Whether it’s the exact way a star collapses after having a black hole shot through, or stemming an underground coal-seam fire with liquid cement, in Hold Up the Sky, Liu is dazzlingly plausible
The human story only really has two endings (if you ignore the one about living happily ever after). In one, everybody dies. In the other, the universe ends. Cixin Liu’s science fiction is stoic in that way, since these are the inexorable endpoints of his take on humanity’s relationship to science, technology and the cosmos.
Hold Up the Sky collects the first English translations of 11 short stories mostly written during the 2000s, and it affirms Liu as the nerdish, physics-, cosmology- and engineering- obsessed writer who has won many fans among those fond of the ‘hard sf’ genre. Whether it’s the exact way a star collapses after having a black hole shot into it, or the detail of how to contain an underground coal-seam fire with liquid cement, or how much matter it takes to store every permutation of Classical Chinese poetry in atomic-scale computer memory, Liu is dazzlingly plausible.
But that plausibility is only the armature for stories that aspire to the philosophical grandeur of writers like Isaac Asimov (one of Liu’s heroes). Here, human lives are tiny in the face of cosmic space and time. Liu’s stories often start out in present-day China – a dying provincial school teacher teaches his students Newton’s laws, not realising that his charges will be taken as proof of earthly civilisation, saving the planet from world-culling extraterrestrials; an anti-corruption official discovers that a superstring computer can make all history (and all crimes) transparent – and in one sense, his science fiction is Chinese in its outlook, though not because of its local particularities. Ironically, it’s because it’s now China that still espouses such an (old-fashioned) view of human progress that Liu’s work reads as contemporary and as classic (that’s to say ‘Western’) space opera. Compared to, say, the ecologism of Ursula K. Le Guin or the futurised cultural relativism of Iain M. Banks, Liu’s universe is very un-Western in its optimism about humanity’s identity and future among the stars. And in the face of final futility, it’s art that gives meaning to things – the three most whimsical stories here are of alien entities who come to Earth to play music, or sculpt, or write poetry – even if, occasionally, this results in disaster and the death of millions. This is only fiction, after all.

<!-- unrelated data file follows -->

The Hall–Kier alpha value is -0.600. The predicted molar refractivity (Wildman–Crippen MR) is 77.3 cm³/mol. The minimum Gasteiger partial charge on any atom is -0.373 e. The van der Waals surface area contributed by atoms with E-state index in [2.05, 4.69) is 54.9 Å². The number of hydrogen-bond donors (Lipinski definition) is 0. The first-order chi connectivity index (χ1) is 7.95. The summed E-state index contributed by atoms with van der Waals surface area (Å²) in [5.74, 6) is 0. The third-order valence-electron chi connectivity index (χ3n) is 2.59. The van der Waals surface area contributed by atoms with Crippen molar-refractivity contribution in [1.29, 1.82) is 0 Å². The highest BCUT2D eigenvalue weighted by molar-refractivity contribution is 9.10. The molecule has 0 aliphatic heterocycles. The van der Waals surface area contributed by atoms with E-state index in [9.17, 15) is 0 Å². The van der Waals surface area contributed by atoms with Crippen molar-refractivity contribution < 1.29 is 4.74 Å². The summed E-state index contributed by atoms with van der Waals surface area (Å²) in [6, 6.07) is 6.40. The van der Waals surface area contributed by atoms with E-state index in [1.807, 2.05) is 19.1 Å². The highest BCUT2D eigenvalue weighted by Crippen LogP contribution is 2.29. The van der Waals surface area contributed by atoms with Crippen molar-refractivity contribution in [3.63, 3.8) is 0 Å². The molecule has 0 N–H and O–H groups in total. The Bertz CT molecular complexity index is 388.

Cixin Liu, Hold Up the Sky, 2020, is published by Head of Zeus